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Anchor Load: Telecom sites offer a key revenue opportunity to microgrid operators

November 17, 2015

Maintaining a steady revenue stream is one of the key challenges faced by renewable energy-based microgrid operators when electrifying the unserved and underserved population of the country. Difficulties in revenue collection and payment defaults are some of their most important concerns since rural consumers have limited resources and often suffer from liquidity constraints. Moreover, the revenues are not substantial and need to be collected at short intervals. In such a scenario, the existence of a medium- to large-scale commercial load in and around these communities/rural areas can act as a major source of comfort for microgrid operators in terms of securing revenues.


Telecom tower sites, in particular, are rapidly emerging as anchor loads for microgrids. Telecom tower operators face a major issue in getting reliable power supply, particularly in the rural areas. Moreover, energy costs typically constitute around 40 per cent of the operational costs of tower sites. The issue is exacerbated with the energy requirements increasing with the introduction of new technologies and the expansion of the rural telecom subscriber base.

Meanwhile, with power supply in rural areas remaining a challenge, diesel continues to be used as the major source of power. However, diesel is an expensive and polluting fuel, which typically costs over Rs 15 per unit. Pilferage of diesel is another problem. As per market experts, this increases the cost of generation by another Rs 2-Rs 3 per unit. Therefore, telecom tower operators have started devising strategies for effective energy management and use of alternative energy sources.

Another factor that strengthens the business case of telecom towers is the Telecom Regulatory Authority of India’s mandate that at least 50 per cent of rural cellphone towers and 20 per cent of urban towers should be supplied hybrid power by 2015. Further, by 2020, 75 per cent of rural towers and 33 per cent of urban towers are expected to be powered by hybrid energy. A hybrid solution could comprise power from renewable sources and grid electricity.

In this scenario, microgrid operators fit this niche well. In fact, many of them, including Omnigrid Micropower Company (OMC) Power, DESI Power and Gram Power, have already been supplying power to telecom tower sites. Renewable energy service company (resco) OMC, for instance, sells power to both mobile networks and rural communities. For mobile network operators, OMC’s per unit tariff decreases as site load increases and as more customers sign up for the service. For communities, power distribution revolves around the concept of power on demand. It is supplied as wired (minigrid) or packaged power. OMC’s micropower plants are based on solar, wind and biogas, and have a battery bank, generators for backup and a power management system for optimal energy efficiency and remote access.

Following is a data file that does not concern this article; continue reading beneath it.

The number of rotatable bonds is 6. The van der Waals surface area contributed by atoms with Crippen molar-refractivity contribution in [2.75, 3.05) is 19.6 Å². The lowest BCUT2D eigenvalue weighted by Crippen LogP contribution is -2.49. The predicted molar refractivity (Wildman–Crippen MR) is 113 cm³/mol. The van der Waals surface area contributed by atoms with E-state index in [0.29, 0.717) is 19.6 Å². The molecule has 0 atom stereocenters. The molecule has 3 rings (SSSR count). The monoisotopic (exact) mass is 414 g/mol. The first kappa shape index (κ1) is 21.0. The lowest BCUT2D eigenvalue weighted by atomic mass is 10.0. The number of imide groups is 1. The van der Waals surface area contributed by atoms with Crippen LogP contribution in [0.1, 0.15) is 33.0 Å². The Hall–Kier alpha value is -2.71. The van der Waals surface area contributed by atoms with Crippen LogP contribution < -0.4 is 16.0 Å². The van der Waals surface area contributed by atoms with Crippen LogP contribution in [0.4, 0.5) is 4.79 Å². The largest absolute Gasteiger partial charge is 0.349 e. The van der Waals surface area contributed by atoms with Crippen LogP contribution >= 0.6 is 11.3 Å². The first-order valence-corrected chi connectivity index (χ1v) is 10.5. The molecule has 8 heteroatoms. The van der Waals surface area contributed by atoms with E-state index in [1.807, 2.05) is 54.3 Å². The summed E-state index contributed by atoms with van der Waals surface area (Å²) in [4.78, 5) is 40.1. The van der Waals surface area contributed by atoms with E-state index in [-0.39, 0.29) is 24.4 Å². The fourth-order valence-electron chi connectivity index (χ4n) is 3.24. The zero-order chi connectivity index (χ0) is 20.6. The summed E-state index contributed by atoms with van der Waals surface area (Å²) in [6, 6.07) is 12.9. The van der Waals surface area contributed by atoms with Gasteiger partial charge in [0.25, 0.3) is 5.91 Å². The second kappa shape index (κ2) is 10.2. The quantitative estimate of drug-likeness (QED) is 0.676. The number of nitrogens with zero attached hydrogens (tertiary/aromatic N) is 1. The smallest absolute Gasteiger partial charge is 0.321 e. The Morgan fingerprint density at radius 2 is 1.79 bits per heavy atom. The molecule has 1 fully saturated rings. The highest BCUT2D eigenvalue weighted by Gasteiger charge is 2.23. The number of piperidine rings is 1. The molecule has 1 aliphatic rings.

DESI Power is involved in the setting up of mini- and microgrids to deliver power to customers, including telecom towers. The company has different models for revenue collection. For telecom towers, the bill is collected on a monthly basis. Gram Power’s smart microgrids provide on-demand, reliable power to telecom towers and rural households under a prepaid purchase model.

In 2012, the Tower and Infrastructure Providers Association had backed the resco model for the procurement of green energy for telecom tower sites. As per the model, the tower companies were to be the anchor customers and the rescos would provide surplus power to the surrounding rural communities through a separate/ direct engagement with them. To this end, a request for proposal had also been floated for a pilot project. However, the proposal failed to garner interest from the industry. Although discussions were held with around 70 applicants, only two companies were finally engaged. Thus, while the model is being adopted at a micro level, large-scale adoption is yet to be witnessed.

In sum, one of the foremost barriers faced by renewable energy microgrid operators is the absence of business models or revenue streams that would ensure cost recovery in reasonable time frames. In this context, having telecom towers as anchor loads is a win-win solution for telecom site operators as well as for microgrid operators. The industry can play a productive role in not only scaling up the operations of these players but also in improving the economics of their business models.


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